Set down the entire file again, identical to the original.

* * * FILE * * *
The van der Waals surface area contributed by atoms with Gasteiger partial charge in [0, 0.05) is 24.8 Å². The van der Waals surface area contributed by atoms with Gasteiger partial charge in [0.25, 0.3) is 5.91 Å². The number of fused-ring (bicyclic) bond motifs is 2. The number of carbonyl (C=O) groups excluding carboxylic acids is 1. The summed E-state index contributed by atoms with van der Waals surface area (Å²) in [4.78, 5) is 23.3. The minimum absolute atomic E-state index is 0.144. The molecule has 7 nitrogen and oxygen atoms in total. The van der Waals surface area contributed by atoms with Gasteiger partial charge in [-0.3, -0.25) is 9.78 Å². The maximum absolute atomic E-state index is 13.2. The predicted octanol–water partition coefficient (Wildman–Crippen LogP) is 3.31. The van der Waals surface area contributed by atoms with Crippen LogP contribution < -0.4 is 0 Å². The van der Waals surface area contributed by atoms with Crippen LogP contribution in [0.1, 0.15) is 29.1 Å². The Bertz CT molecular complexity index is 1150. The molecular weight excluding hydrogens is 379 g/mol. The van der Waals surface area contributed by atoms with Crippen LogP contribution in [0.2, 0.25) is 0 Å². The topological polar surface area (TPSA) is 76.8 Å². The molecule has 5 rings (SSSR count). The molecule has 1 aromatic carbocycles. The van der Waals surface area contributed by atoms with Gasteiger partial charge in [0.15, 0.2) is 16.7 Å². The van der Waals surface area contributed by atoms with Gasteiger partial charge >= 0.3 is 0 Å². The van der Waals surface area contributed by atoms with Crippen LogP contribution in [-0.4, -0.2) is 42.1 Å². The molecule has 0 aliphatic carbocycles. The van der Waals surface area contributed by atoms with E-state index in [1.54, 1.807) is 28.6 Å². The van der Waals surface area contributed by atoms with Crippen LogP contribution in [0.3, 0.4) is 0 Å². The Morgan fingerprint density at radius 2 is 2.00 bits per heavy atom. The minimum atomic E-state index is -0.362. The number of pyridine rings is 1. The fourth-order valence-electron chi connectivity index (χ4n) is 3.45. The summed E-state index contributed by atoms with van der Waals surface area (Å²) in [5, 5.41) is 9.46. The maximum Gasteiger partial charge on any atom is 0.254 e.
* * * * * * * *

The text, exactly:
The van der Waals surface area contributed by atoms with Gasteiger partial charge in [0, 0.05) is 24.8 Å². The van der Waals surface area contributed by atoms with Gasteiger partial charge in [0.25, 0.3) is 5.91 Å². The number of fused-ring (bicyclic) bond motifs is 2. The number of carbonyl (C=O) groups excluding carboxylic acids is 1. The summed E-state index contributed by atoms with van der Waals surface area (Å²) in [4.78, 5) is 23.3. The minimum absolute atomic E-state index is 0.144. The molecule has 7 nitrogen and oxygen atoms in total. The van der Waals surface area contributed by atoms with Gasteiger partial charge in [-0.3, -0.25) is 9.78 Å². The maximum absolute atomic E-state index is 13.2. The predicted octanol–water partition coefficient (Wildman–Crippen LogP) is 3.31. The van der Waals surface area contributed by atoms with Crippen LogP contribution < -0.4 is 0 Å². The van der Waals surface area contributed by atoms with Crippen LogP contribution in [0.1, 0.15) is 29.1 Å². The Bertz CT molecular complexity index is 1150. The molecular weight excluding hydrogens is 379 g/mol. The van der Waals surface area contributed by atoms with Crippen LogP contribution in [0.2, 0.25) is 0 Å². The topological polar surface area (TPSA) is 76.8 Å². The molecule has 5 rings (SSSR count). The molecule has 1 aromatic carbocycles. The van der Waals surface area contributed by atoms with Gasteiger partial charge in [0.15, 0.2) is 16.7 Å². The van der Waals surface area contributed by atoms with Gasteiger partial charge >= 0.3 is 0 Å². The van der Waals surface area contributed by atoms with Crippen LogP contribution in [-0.4, -0.2) is 42.1 Å². The molecule has 0 aliphatic carbocycles. The van der Waals surface area contributed by atoms with E-state index in [1.54, 1.807) is 28.6 Å². The van der Waals surface area contributed by atoms with Crippen LogP contribution in [0.3, 0.4) is 0 Å². The Morgan fingerprint density at radius 2 is 2.00 bits per heavy atom. The minimum atomic E-state index is -0.362. The number of pyridine rings is 1. The fourth-order valence-electron chi connectivity index (χ4n) is 3.45. The summed E-state index contributed by atoms with van der Waals surface area (Å²) in [5, 5.41) is 9.46. The maximum Gasteiger partial charge on any atom is 0.254 e.